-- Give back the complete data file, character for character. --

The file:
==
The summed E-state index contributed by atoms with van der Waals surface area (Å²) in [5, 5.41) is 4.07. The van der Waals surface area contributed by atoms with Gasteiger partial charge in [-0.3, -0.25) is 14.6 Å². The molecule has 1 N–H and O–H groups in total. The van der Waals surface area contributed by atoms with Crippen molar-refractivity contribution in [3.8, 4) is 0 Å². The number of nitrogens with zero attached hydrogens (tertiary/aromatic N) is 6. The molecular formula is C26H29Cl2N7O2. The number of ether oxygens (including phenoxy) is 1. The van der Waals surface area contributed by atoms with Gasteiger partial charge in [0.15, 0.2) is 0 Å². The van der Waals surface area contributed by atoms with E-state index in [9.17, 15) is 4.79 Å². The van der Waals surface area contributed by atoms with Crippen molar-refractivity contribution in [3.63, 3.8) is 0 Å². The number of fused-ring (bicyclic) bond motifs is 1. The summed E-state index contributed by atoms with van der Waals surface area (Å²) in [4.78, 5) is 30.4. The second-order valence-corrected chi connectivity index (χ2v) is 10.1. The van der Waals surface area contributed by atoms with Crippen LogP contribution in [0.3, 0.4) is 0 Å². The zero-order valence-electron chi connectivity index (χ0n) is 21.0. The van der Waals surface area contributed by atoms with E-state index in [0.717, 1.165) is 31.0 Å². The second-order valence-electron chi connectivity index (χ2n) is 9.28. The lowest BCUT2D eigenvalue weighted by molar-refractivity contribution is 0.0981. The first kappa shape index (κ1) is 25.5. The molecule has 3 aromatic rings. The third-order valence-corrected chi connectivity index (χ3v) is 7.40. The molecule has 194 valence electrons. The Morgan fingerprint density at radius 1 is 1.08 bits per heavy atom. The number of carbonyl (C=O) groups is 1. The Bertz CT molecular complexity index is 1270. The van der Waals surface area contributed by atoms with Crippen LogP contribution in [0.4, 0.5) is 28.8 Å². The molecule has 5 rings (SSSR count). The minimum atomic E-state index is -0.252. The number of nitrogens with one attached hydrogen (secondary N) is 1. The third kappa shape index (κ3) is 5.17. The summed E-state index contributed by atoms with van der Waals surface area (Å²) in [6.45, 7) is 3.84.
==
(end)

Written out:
The summed E-state index contributed by atoms with van der Waals surface area (Å²) in [5, 5.41) is 4.07. The van der Waals surface area contributed by atoms with Gasteiger partial charge in [-0.3, -0.25) is 14.6 Å². The molecule has 1 N–H and O–H groups in total. The van der Waals surface area contributed by atoms with Crippen molar-refractivity contribution in [3.8, 4) is 0 Å². The number of nitrogens with zero attached hydrogens (tertiary/aromatic N) is 6. The molecular formula is C26H29Cl2N7O2. The number of ether oxygens (including phenoxy) is 1. The van der Waals surface area contributed by atoms with Gasteiger partial charge in [0.15, 0.2) is 0 Å². The van der Waals surface area contributed by atoms with E-state index in [9.17, 15) is 4.79 Å². The van der Waals surface area contributed by atoms with Crippen molar-refractivity contribution in [3.63, 3.8) is 0 Å². The number of fused-ring (bicyclic) bond motifs is 1. The summed E-state index contributed by atoms with van der Waals surface area (Å²) in [4.78, 5) is 30.4. The second-order valence-corrected chi connectivity index (χ2v) is 10.1. The van der Waals surface area contributed by atoms with Crippen LogP contribution in [0.3, 0.4) is 0 Å². The zero-order valence-electron chi connectivity index (χ0n) is 21.0. The van der Waals surface area contributed by atoms with E-state index in [0.717, 1.165) is 31.0 Å². The second-order valence-electron chi connectivity index (χ2n) is 9.28. The lowest BCUT2D eigenvalue weighted by molar-refractivity contribution is 0.0981. The first kappa shape index (κ1) is 25.5. The molecule has 3 aromatic rings. The third-order valence-corrected chi connectivity index (χ3v) is 7.40. The molecule has 194 valence electrons. The Morgan fingerprint density at radius 1 is 1.08 bits per heavy atom. The number of carbonyl (C=O) groups is 1. The Bertz CT molecular complexity index is 1270. The van der Waals surface area contributed by atoms with Crippen LogP contribution in [0.4, 0.5) is 28.8 Å². The molecule has 5 rings (SSSR count). The minimum atomic E-state index is -0.252. The number of nitrogens with one attached hydrogen (secondary N) is 1. The third kappa shape index (κ3) is 5.17. The summed E-state index contributed by atoms with van der Waals surface area (Å²) in [6.45, 7) is 3.84.